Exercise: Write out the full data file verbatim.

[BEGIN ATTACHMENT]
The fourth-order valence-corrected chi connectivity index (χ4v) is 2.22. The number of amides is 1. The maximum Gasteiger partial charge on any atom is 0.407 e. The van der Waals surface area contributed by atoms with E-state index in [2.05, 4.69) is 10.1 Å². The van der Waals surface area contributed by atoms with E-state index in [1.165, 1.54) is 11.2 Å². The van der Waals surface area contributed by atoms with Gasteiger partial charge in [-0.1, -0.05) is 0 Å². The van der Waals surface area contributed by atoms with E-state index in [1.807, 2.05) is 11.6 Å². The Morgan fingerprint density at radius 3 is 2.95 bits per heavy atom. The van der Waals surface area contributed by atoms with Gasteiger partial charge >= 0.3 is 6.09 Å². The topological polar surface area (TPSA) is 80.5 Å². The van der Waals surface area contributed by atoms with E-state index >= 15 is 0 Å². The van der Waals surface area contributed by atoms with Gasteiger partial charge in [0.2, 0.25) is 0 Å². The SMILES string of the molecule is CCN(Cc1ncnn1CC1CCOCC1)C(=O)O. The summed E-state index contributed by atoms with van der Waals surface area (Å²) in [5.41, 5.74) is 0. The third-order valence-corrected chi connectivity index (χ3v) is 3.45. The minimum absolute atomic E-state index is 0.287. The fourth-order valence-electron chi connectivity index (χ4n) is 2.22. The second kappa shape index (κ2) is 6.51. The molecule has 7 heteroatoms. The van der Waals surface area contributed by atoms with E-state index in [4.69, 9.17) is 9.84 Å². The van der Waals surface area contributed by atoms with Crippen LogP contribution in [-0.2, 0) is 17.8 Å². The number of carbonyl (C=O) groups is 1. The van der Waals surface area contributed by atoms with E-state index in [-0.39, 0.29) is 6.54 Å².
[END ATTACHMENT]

The fourth-order valence-corrected chi connectivity index (χ4v) is 2.22. The number of amides is 1. The maximum Gasteiger partial charge on any atom is 0.407 e. The van der Waals surface area contributed by atoms with E-state index in [2.05, 4.69) is 10.1 Å². The van der Waals surface area contributed by atoms with E-state index in [1.165, 1.54) is 11.2 Å². The van der Waals surface area contributed by atoms with Gasteiger partial charge in [-0.1, -0.05) is 0 Å². The van der Waals surface area contributed by atoms with E-state index in [1.807, 2.05) is 11.6 Å². The Morgan fingerprint density at radius 3 is 2.95 bits per heavy atom. The van der Waals surface area contributed by atoms with Gasteiger partial charge >= 0.3 is 6.09 Å². The topological polar surface area (TPSA) is 80.5 Å². The van der Waals surface area contributed by atoms with E-state index >= 15 is 0 Å². The van der Waals surface area contributed by atoms with Gasteiger partial charge in [0.2, 0.25) is 0 Å². The SMILES string of the molecule is CCN(Cc1ncnn1CC1CCOCC1)C(=O)O. The summed E-state index contributed by atoms with van der Waals surface area (Å²) in [5.41, 5.74) is 0. The third-order valence-corrected chi connectivity index (χ3v) is 3.45. The minimum absolute atomic E-state index is 0.287. The fourth-order valence-electron chi connectivity index (χ4n) is 2.22. The second kappa shape index (κ2) is 6.51. The molecule has 7 heteroatoms. The van der Waals surface area contributed by atoms with E-state index in [4.69, 9.17) is 9.84 Å². The van der Waals surface area contributed by atoms with Crippen LogP contribution in [-0.2, 0) is 17.8 Å². The number of carbonyl (C=O) groups is 1. The van der Waals surface area contributed by atoms with E-state index in [-0.39, 0.29) is 6.54 Å².